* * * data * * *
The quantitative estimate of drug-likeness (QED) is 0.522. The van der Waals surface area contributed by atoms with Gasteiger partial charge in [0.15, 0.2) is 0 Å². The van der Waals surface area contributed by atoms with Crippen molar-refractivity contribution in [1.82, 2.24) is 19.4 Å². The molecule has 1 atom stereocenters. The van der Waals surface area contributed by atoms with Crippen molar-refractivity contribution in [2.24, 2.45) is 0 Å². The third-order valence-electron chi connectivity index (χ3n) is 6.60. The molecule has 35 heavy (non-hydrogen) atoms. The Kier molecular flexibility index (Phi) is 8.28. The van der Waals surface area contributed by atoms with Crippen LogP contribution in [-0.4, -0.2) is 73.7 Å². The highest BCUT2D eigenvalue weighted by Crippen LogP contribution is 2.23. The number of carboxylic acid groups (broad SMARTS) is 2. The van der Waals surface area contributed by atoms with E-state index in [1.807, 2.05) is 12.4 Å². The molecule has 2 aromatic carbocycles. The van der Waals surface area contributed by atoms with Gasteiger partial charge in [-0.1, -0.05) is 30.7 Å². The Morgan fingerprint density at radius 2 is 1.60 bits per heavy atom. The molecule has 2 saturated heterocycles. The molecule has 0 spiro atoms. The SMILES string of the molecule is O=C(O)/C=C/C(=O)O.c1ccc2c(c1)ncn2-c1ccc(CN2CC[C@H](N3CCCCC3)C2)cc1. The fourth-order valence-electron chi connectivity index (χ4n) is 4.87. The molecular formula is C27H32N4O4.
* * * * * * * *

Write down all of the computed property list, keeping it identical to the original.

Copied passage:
The quantitative estimate of drug-likeness (QED) is 0.522. The van der Waals surface area contributed by atoms with Gasteiger partial charge in [0.15, 0.2) is 0 Å². The van der Waals surface area contributed by atoms with Crippen molar-refractivity contribution in [1.82, 2.24) is 19.4 Å². The molecule has 1 atom stereocenters. The van der Waals surface area contributed by atoms with Crippen molar-refractivity contribution in [2.24, 2.45) is 0 Å². The third-order valence-electron chi connectivity index (χ3n) is 6.60. The molecule has 35 heavy (non-hydrogen) atoms. The Kier molecular flexibility index (Phi) is 8.28. The van der Waals surface area contributed by atoms with Crippen LogP contribution in [-0.4, -0.2) is 73.7 Å². The highest BCUT2D eigenvalue weighted by Crippen LogP contribution is 2.23. The number of carboxylic acid groups (broad SMARTS) is 2. The van der Waals surface area contributed by atoms with E-state index in [1.807, 2.05) is 12.4 Å². The molecule has 2 aromatic carbocycles. The van der Waals surface area contributed by atoms with Gasteiger partial charge in [-0.1, -0.05) is 30.7 Å². The Morgan fingerprint density at radius 2 is 1.60 bits per heavy atom. The molecule has 2 saturated heterocycles. The molecule has 0 spiro atoms. The SMILES string of the molecule is O=C(O)/C=C/C(=O)O.c1ccc2c(c1)ncn2-c1ccc(CN2CC[C@H](N3CCCCC3)C2)cc1. The fourth-order valence-electron chi connectivity index (χ4n) is 4.87. The molecular formula is C27H32N4O4.